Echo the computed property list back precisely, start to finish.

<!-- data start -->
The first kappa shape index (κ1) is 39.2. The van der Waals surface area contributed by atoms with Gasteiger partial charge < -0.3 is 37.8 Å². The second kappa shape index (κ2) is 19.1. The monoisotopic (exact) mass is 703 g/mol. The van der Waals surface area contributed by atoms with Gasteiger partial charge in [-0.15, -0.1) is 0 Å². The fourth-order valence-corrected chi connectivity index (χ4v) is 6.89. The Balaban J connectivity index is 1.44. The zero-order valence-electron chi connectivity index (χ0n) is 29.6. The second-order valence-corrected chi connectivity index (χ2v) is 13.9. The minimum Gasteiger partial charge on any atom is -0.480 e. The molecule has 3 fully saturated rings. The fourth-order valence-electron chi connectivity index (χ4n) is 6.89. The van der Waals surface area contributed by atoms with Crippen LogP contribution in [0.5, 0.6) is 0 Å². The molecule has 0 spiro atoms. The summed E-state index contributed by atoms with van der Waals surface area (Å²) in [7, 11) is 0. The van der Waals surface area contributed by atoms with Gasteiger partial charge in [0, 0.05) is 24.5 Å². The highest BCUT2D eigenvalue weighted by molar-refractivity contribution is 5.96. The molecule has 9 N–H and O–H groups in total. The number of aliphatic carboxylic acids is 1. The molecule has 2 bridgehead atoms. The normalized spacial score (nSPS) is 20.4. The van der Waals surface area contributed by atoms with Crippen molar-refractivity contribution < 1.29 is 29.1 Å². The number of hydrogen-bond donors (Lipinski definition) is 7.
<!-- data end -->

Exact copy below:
The first kappa shape index (κ1) is 39.2. The van der Waals surface area contributed by atoms with Gasteiger partial charge < -0.3 is 37.8 Å². The second kappa shape index (κ2) is 19.1. The monoisotopic (exact) mass is 703 g/mol. The van der Waals surface area contributed by atoms with Gasteiger partial charge in [-0.15, -0.1) is 0 Å². The fourth-order valence-corrected chi connectivity index (χ4v) is 6.89. The Balaban J connectivity index is 1.44. The zero-order valence-electron chi connectivity index (χ0n) is 29.6. The second-order valence-corrected chi connectivity index (χ2v) is 13.9. The minimum Gasteiger partial charge on any atom is -0.480 e. The molecule has 3 fully saturated rings. The fourth-order valence-electron chi connectivity index (χ4n) is 6.89. The van der Waals surface area contributed by atoms with Crippen LogP contribution in [0.5, 0.6) is 0 Å². The molecule has 0 spiro atoms. The summed E-state index contributed by atoms with van der Waals surface area (Å²) in [7, 11) is 0. The van der Waals surface area contributed by atoms with Gasteiger partial charge in [0, 0.05) is 24.5 Å². The highest BCUT2D eigenvalue weighted by molar-refractivity contribution is 5.96. The molecule has 9 N–H and O–H groups in total. The number of aliphatic carboxylic acids is 1. The molecule has 2 bridgehead atoms. The normalized spacial score (nSPS) is 20.4. The van der Waals surface area contributed by atoms with Crippen molar-refractivity contribution < 1.29 is 29.1 Å². The number of hydrogen-bond donors (Lipinski definition) is 7.